I’ve always loved books (and movies) that could take me away to a different time and place.
Perhaps this is because, as the youngest child of a Navy pilot and a journalist, I did a lot of traveling early in life. Our family lived in a variety of states from coast to coast before ultimately settling in Savannah, Georgia. My parents instilled in me a love of travel and an excitement for learning that continues to this day.
My college years involved a good stretch of geography too, from two years at the University of Georgia (“How ‘bout them dawgs!”), to Montreal, Canada, where I earned my B.A. in English from McGill University. While I was in Canada I also gained fluency in French and developed an abiding passion for winter sports.
After graduation I spent a year in Ottawa, Canada, working at the National Arts Centre, where I enjoyed so many of my favorite things: speaking French (being bilingual was a job requirement); nights of theater, music, and dance (National Arts Centre staff got the unsold tickets for free!); ice skating on the canal in winter; admiring the profusion of tulips blooming everywhere in the spring.
Since then, I’ve traveled throughout the U.S. for work and study, from Oregon to Washington, DC, with stops in the Rocky Mountains and the heart of the Midwest along the way. I’ve always been of the firm belief that just about anyplace is worth visiting if you’ve never been there before.
In recent years I have been blessed to be able to travel to England several times, both for book research and to indulge in my love for English history, from Roman Britain to Shakespeare to the turmoils of the twentieth century. Each time I go, I always come back bursting with ideas for new stories!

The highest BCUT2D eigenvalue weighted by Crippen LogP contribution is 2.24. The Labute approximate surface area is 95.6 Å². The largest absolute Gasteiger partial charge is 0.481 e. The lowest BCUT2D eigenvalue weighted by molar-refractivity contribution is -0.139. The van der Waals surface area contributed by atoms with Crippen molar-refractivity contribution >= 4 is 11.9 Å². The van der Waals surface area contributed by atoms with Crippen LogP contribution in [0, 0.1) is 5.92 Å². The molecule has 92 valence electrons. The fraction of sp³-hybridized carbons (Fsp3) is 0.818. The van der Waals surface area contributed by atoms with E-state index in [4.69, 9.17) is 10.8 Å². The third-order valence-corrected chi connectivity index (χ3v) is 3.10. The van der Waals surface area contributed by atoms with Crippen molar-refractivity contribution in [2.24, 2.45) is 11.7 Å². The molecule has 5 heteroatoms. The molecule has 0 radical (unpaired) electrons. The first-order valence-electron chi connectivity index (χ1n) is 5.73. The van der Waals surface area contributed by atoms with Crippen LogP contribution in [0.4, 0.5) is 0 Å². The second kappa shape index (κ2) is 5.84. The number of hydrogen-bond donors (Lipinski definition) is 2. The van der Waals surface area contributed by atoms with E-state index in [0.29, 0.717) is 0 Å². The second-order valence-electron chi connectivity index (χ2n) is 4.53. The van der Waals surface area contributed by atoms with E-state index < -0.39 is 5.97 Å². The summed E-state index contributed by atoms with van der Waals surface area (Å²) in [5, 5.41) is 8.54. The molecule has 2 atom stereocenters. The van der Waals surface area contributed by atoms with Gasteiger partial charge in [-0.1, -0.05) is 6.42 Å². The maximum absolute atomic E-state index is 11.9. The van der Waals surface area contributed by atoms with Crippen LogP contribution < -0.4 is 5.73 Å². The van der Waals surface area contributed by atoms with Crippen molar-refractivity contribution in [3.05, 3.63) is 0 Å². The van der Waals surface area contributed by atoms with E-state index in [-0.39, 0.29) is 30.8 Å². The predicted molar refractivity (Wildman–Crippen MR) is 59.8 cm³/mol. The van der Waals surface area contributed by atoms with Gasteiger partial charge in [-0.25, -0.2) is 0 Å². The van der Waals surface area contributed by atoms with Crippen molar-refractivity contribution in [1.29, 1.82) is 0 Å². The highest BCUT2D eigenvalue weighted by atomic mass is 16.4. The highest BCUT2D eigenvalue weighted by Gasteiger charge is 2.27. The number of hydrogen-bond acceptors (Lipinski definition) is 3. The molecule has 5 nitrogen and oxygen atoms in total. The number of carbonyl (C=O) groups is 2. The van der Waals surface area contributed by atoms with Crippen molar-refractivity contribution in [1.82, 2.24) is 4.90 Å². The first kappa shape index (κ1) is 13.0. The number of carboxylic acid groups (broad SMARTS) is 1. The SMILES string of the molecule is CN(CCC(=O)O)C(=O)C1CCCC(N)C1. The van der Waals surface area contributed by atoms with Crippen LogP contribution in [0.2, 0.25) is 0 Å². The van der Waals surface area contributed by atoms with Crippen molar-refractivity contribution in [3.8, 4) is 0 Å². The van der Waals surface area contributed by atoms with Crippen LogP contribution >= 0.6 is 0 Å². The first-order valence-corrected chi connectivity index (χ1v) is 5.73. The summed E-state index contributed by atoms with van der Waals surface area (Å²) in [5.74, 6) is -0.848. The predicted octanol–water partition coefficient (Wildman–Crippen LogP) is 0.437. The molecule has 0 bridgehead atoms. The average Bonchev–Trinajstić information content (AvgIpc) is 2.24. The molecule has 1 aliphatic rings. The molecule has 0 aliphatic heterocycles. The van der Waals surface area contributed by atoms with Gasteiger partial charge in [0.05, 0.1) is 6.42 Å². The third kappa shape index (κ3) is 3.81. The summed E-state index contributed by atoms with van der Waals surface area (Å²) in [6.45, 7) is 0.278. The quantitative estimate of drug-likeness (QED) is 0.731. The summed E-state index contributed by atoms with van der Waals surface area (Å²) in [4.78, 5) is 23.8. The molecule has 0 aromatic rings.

When I was in high school I discovered the romantic suspense novels of Mary Stewart. I reread them all multiple times. So many of her books were set in fascinating locales like Greece and France, and I believe they forever sealed my conviction that romance and adventure go hand in hand. (The fact that I met my future husband while we were both on an assignment in the Pacific Northwest naturally confirms this.) No mere fangirl, I designed the itinerary of our first trip to southern France largely around locations from Mary Stewart’s Madam, Will You Talk?
An avid reader of both classic novels and historical fiction, I also enjoy biographies and histories, mining them for the vivid details to bring to life the characters and places in my books.
I’m also a wannabe screenwriter, having written several contemporary romantic comedies. In fact, it was my love of screenwriting that eventually led me to novel writing. You can read more about my journey to publication on the Extras page.
Although the art of screenwriting differs in many ways from novel writing, the goal is the same: to tell a ripping good story.
When not losing myself in my writing projects, I’ve got a “day job” too. I’ve been an editor of educational materials for many years, first for continuing medical education programs and currently for public school curriculums.
My husband and I currently reside in North Carolina, where we are active in our local Christian fellowship as Bible students and teachers. Learning the practical keys to Christian living and seeing the victories that come to pass when we believe the promises of God can provide the most wonderful adventures in life.
What adventures might He have prepared for you?
Les Baux, where the hero and heroine of Madam, Will You Talk? have a precarious encounter
Temple of Diana at Nimes, where the hero and heroine meet in Madam, Will You Talk?
Skiing at Crested Butte, Colorado
Blue Ridge View